University of Wisconsin–Madison

Thomas Kash, PhD

John R. Andrews Distinguished Professor
Vice Chair for Faculty Development
Department of Pharmacology
University of North Carolina-Chapel Hill

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UNC Faculty Profile

Probing Modulation in Extended Amygdala Circuits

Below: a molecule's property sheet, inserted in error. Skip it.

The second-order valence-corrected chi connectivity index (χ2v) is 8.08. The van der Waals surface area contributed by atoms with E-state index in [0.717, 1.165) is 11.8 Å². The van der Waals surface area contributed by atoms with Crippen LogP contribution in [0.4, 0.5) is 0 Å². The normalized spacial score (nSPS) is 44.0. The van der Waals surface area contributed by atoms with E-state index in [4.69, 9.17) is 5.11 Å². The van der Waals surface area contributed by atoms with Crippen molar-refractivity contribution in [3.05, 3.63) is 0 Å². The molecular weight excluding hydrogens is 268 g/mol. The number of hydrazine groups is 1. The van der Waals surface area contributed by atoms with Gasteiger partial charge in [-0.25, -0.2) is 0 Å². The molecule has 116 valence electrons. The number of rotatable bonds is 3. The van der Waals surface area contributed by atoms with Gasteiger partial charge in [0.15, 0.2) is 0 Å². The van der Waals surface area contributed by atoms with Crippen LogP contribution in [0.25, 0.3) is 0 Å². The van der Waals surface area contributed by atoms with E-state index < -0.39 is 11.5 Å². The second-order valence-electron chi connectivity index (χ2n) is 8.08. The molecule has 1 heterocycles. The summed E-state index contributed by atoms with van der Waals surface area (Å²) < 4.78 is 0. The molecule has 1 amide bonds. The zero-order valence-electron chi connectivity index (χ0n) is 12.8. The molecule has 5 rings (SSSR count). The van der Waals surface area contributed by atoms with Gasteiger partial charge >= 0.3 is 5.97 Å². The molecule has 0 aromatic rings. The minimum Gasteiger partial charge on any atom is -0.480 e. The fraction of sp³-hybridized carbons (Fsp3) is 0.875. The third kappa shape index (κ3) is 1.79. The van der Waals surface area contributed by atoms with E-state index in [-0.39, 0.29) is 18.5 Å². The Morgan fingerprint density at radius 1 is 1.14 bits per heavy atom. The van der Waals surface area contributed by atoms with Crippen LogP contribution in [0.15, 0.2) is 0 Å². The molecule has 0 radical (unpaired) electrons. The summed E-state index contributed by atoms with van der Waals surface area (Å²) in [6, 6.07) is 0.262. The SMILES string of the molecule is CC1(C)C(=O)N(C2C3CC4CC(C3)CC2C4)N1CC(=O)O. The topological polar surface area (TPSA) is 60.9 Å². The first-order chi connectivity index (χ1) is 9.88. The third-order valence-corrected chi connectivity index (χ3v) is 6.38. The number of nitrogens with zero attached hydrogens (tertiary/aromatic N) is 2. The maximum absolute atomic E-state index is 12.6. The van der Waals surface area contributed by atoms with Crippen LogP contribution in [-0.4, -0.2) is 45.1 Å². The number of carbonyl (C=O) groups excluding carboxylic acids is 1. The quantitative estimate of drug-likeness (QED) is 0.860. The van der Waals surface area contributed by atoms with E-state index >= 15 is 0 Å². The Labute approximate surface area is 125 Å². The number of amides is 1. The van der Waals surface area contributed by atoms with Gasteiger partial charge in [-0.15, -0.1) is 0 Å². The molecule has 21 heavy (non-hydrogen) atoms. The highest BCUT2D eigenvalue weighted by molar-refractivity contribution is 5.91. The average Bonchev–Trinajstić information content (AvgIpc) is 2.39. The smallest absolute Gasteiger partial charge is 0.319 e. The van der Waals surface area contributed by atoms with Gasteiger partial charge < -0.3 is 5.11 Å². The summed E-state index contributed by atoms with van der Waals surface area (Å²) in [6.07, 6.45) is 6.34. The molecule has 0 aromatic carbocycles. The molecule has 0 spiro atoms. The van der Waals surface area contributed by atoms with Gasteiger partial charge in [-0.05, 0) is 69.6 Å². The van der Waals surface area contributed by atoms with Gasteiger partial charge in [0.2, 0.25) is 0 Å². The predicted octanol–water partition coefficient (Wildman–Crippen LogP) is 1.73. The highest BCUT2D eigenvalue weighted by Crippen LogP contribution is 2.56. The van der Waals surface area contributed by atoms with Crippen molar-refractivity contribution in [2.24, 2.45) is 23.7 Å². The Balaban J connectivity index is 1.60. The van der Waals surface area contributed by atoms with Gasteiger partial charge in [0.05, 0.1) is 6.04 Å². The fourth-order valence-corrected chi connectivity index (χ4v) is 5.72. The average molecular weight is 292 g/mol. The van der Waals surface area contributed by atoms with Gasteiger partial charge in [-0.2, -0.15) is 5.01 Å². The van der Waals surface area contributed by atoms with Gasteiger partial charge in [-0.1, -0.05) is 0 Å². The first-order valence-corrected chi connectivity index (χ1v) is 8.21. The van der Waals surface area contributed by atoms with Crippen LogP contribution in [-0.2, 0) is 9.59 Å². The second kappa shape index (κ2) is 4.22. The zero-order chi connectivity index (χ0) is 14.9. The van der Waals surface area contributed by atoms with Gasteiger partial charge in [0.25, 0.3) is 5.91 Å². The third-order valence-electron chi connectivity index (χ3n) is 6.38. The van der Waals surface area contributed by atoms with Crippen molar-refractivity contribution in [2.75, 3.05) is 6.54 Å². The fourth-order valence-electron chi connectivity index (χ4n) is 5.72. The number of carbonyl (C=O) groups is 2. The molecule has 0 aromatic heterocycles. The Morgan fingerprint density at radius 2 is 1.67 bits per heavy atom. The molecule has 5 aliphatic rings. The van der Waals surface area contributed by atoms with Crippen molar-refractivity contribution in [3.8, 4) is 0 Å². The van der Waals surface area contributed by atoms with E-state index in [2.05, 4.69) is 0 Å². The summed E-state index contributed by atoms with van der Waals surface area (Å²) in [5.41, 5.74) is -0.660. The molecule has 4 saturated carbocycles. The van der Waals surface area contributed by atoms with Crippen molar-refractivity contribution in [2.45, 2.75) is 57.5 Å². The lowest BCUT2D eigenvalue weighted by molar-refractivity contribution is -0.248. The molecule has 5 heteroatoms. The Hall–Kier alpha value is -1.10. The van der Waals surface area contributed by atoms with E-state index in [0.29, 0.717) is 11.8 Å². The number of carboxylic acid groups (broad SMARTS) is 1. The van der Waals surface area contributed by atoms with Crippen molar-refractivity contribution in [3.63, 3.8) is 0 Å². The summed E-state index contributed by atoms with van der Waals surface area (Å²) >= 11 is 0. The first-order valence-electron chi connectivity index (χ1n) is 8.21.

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Dr. Thomas Kash is an Associate Professor of Pharmacology and the John Andrews Distinguished Professor of Alcohol Studies at the University of North Carolina at Chapel Hill. He earned his BS in Chemistry at the State University of New York College of Environmental Science and Forestry in 1999. Following this, Dr. Kash worked briefly at the medical department at Brookhaven National Labs under the guidance of Dr. Andrew Gifford before joining Dr. Neil Harrison’s lab at Cornell University Graduate College of Biomedical Science in New York City. While a student in Dr. Harrison’s lab Dr. Kash worked on understanding the structure and function of ligand-gated ion channels, in particular GABA-A receptors. In 2004, Dr. Kash moved to Dr. Danny Winder’s lab at Vanderbilt University in Nashville, TN and began working on understanding how alcohol and peptides can modulate function in the extended amygdala. In 2009, Dr. Kash started his lab at the Bowles Center for Alcohol Studies at the University of North Carolina at Chapel Hill where he has continued his efforts to understand how modulation of neuronal circuits can alter behavior. Research in the Kash lab has focused on understanding how stress and alcohol abuse can alter neuronal function in brain regions that regulate emotional behavior. This is performed using a multidisciplinary approach, ranging from behavioral analysis to detailed mechanistic signaling analysis. The major drive has been to understand how modulation of neuronal circuits can ameliorate pathological behavior associated with neuropsychiatric conditions.


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